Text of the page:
LINK Fall 2016 | UMD Libraries
In order to avoid a budget deficit, subject librarians have canceled several research databases and reduced funds for discretionary monograph purchases across all disciplines.
Next up: Canceling subscriptions to journals not part of contractually protected “big deal” packages purchased in collaboration with consortial partners at significant discount.
A review of serials conducted by librarians in consultation with collegiate faculty in spring 2016 identified cancellations at levels of 8 percent of the total collections budget.
A flat budget and significant serials inflation conspired to create the deficit.
Please contact Daniel Mack, Associate Dean, Collection Strategies and Services, (firstname.lastname@example.org) with questions about collections.
A crew dedicated to retrieving library materials from Severn Library is now fulfilling requests for items shelved in the newly operational facility. Materials are delivered to McKeldin Library within one to two days of the request.
Materials transferred to Severn Library over the summer were previously held in the offsite shelving at the Johns Hopkins Library Services Center (aka MOSS). The October opening of Severn Library greatly expands shelving capacity for the University Libraries and ensures materials are maintained in optimal environmental conditions.
Severn Library is a high-density, climate-controlled facility for the long-term preservation of valuable books and archival materials. Located on Greenbelt Road, the facility will eventually hold approximately three million volumes.
The new exhibit Frederick Douglass & Wye House: Archaeology and African American Culture in Maryland will be opening soon in the Maryland Room exhibit gallery in Hornbake Library.
Thousands of African and African American families were enslaved in Maryland for almost 250 years. Little evidence of their daily lives was preserved which leaves many questions about how they created a vital and distinct culture.
The University of Maryland seeks to answer questions about the origins of the nation including the contributions of African Americans. In the Department of Anthropology, archaeologists investigate Maryland’s landscapes to collect historical evidence and reveal new knowledge about the African American experience. At Wye House plantation, researchers utilized the words and work of Frederick Douglass to help answer the questions of today’s descendants of enslaved people.
By understanding past relationships to the natural environment and religions, University of Maryland archaeologists are discovering how African and European traditions creatively merged over four centuries to form a unique Maryland culture.
Visit Hornbake Library September 2016-July 2017 to explore this fascinating exhibit and learn more about the life and times of Frederick Douglass.
This June, city streets in America will bloom with colorful celebrations. Pride, this year, marks the 47th anniversary of Stonewall, and the first year since Obergefell v. Hodges. While most of those celebrating are no stranger to the struggle for equality, it can be easy to forget the struggle of the past and the struggles still needed today. Pride at Work, the AFL-CIO LGBT constituency group, and its members have been fighting for LGBT equality since before the organization was founded in 1994. Today, Pride at Work, along with the labor movement, continues the fight for LGBT rights and equality for all workers.
Pride at work is also celebrating its 22nd anniversary this month. On June 24th, 1994, LGBT union activists gathered in New York City to remember the 25th anniversary of the Stonewall Riots. In New York, this network of activists held “The Founding Conference of the Lesbian, Gay, Bi-sexual and Transgender People in the Labor Movement” creating the organization known today as Pride at Work. Three years later, in 1997, it became one of the seven official constituency groups of the AFL-CIO.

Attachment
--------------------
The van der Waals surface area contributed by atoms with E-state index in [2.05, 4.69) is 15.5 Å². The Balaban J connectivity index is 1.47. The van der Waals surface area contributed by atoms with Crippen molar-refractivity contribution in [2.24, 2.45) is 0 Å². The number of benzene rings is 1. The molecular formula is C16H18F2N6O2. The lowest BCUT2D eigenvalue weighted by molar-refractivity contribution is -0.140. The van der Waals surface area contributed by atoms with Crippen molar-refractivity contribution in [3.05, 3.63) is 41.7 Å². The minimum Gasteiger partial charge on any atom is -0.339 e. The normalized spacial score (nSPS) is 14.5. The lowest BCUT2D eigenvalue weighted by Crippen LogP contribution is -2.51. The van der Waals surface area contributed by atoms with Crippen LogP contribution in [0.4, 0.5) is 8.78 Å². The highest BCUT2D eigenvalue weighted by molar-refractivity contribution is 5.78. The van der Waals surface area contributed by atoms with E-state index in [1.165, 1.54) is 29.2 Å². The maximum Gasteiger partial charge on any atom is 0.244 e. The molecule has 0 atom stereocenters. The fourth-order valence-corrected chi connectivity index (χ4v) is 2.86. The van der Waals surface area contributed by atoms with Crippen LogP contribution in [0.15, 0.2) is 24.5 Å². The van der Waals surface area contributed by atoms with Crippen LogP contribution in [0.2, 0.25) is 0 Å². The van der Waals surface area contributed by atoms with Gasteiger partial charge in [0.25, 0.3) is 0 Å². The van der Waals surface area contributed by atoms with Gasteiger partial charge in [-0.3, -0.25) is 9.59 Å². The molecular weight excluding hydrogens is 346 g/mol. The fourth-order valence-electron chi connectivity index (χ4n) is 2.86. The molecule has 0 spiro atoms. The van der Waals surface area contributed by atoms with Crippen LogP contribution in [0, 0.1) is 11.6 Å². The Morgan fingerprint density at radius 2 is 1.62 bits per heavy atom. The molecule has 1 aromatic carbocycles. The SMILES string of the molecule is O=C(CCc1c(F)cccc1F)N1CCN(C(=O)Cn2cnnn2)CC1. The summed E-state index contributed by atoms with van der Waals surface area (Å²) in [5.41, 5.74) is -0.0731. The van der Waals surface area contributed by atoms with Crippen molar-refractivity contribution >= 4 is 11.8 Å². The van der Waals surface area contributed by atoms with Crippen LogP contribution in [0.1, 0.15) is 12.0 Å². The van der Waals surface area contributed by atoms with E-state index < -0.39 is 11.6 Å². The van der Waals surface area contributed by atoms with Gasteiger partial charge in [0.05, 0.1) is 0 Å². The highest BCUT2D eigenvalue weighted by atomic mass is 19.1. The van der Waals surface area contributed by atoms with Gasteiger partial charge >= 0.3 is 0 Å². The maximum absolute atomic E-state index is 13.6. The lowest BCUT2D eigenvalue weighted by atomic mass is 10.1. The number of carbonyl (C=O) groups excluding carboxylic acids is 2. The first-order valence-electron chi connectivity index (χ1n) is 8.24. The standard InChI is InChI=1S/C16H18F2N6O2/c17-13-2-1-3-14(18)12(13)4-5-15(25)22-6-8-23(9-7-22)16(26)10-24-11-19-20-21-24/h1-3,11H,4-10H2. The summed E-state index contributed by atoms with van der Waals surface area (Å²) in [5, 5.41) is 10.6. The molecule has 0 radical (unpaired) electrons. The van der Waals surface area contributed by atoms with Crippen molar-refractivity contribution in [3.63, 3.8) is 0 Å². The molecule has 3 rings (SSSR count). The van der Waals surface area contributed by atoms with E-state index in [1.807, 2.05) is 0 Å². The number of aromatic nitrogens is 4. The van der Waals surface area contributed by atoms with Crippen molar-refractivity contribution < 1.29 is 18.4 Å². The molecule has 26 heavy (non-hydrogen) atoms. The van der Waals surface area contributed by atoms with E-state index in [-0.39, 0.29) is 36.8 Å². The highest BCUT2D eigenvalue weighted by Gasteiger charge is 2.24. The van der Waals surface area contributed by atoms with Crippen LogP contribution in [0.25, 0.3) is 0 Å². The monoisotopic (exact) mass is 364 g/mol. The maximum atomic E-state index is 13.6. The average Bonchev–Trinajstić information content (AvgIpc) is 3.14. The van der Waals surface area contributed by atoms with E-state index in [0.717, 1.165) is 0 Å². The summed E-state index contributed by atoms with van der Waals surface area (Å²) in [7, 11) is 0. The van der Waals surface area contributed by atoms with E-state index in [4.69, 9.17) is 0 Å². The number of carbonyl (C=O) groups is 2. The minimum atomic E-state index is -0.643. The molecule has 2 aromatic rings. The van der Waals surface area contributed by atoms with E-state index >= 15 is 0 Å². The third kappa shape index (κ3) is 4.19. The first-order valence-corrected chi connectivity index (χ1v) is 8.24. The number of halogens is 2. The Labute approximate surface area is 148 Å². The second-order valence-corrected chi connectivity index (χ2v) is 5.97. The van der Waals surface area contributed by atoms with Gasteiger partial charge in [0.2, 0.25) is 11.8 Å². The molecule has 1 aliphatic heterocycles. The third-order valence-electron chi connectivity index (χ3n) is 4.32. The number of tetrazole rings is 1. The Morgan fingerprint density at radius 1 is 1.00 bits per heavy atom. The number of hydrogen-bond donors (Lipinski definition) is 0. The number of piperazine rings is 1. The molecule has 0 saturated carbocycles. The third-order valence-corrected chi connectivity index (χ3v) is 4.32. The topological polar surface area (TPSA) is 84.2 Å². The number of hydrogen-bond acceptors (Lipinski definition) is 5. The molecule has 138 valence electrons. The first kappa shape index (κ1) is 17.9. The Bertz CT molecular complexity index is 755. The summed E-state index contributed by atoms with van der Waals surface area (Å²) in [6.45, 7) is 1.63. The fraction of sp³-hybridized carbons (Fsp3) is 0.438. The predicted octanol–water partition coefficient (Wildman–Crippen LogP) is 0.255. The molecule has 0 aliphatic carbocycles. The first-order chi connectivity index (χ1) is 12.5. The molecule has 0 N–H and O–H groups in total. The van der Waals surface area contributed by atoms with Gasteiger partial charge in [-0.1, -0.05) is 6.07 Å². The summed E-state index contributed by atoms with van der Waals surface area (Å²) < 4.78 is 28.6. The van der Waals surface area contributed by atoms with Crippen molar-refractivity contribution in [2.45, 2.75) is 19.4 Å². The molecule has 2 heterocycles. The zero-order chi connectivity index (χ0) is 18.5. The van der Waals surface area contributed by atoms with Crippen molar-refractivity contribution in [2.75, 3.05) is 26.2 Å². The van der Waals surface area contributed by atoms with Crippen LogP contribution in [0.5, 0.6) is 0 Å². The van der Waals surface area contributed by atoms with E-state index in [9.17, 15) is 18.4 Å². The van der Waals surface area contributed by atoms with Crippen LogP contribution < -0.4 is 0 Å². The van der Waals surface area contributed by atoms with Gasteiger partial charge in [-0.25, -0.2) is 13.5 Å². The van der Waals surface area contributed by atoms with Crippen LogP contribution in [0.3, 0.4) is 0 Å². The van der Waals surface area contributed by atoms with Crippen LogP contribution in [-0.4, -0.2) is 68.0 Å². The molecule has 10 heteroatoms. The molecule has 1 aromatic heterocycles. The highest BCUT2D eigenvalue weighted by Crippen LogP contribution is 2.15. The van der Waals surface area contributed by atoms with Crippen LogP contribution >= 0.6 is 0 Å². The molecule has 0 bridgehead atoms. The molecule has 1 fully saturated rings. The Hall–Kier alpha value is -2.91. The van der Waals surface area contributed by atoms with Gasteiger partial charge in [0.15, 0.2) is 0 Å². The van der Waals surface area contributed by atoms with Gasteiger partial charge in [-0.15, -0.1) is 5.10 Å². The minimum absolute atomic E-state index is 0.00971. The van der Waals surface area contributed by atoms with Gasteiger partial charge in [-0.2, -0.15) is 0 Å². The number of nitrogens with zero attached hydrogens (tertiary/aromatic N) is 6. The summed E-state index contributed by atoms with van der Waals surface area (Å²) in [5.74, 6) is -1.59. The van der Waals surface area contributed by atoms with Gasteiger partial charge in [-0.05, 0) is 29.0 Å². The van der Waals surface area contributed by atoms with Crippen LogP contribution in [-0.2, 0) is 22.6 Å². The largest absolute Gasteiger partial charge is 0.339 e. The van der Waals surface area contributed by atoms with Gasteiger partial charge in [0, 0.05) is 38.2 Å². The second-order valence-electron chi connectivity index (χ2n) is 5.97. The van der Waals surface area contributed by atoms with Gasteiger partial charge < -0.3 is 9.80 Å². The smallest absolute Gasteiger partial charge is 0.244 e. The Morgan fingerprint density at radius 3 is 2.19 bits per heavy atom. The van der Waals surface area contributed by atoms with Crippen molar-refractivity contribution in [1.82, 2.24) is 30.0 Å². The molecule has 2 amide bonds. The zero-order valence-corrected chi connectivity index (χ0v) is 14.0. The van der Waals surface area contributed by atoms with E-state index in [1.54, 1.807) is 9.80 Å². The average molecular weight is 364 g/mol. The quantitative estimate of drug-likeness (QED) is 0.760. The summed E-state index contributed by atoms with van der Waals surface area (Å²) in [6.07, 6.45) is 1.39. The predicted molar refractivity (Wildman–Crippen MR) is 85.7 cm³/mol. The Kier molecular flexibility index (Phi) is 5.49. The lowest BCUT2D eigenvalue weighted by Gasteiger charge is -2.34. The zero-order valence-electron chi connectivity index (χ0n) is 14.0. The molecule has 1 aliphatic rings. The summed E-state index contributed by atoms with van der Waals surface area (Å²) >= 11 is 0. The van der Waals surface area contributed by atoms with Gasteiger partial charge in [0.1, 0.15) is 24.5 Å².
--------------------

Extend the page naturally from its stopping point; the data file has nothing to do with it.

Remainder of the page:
Feeling sleepy? You must be channeling the Dormouse, the drowsiest guest at the Mad Tea Party in Lewis Carroll’s Alice’s Adventures in Wonderland. Alice first encounters the Dormouse napping at the table, with the March Hare and Hatter using it as a cushion. It initially sparks her sympathy as she approaches the scene:
Special Collections and University Archives celebrated Maryland Day 2016 with crafting, coloring, croquet, and discovery! Among the activities we hosted in Hornbake Library were kid-friendly crafts like Color Your Own Terrapin, Color Characters from Alice in Wonderland, Perform Your Own Radio Advertisement, and Play a Game of Alice in Wonderland Croquet with flamingo mallets and hedgehogs- just like Alice!
Visitors also had an opportunity to discover more about Special Collections with activities highlighting our collections and exhibits. these included Meet the Real Testudo– the taxidermied terrapin who served as the model for the beloved statue located outside McKedlin Library, View Student Posters on UMD history, listen to the Alice in Wonderland audio book as they walked through out Alice 150 Years and Counting exhibit, and explore one of our newest collections- the Filipino American Community Archives.
We enjoyed visits from a variety of English classes this semester and look forward to future visits.
ENGL702 – Cultures of Theory
Students discussed author and artist Robert Carlton Brown and his optical poetry.
Join a community interested in promoting labor history by editing the popular online encyclopedia Wikipedia. Part celebration and part workshop, Edit-a-Thons are organized around a single topic as a means to build awareness and community. We’ll draw content from labor-related collections at the University of Maryland, including the AFL-CIO Archives. No editing experience necessary, however participants should have basic computer skills. All participants will receive complimentary issues of Labor’s Heritage journal.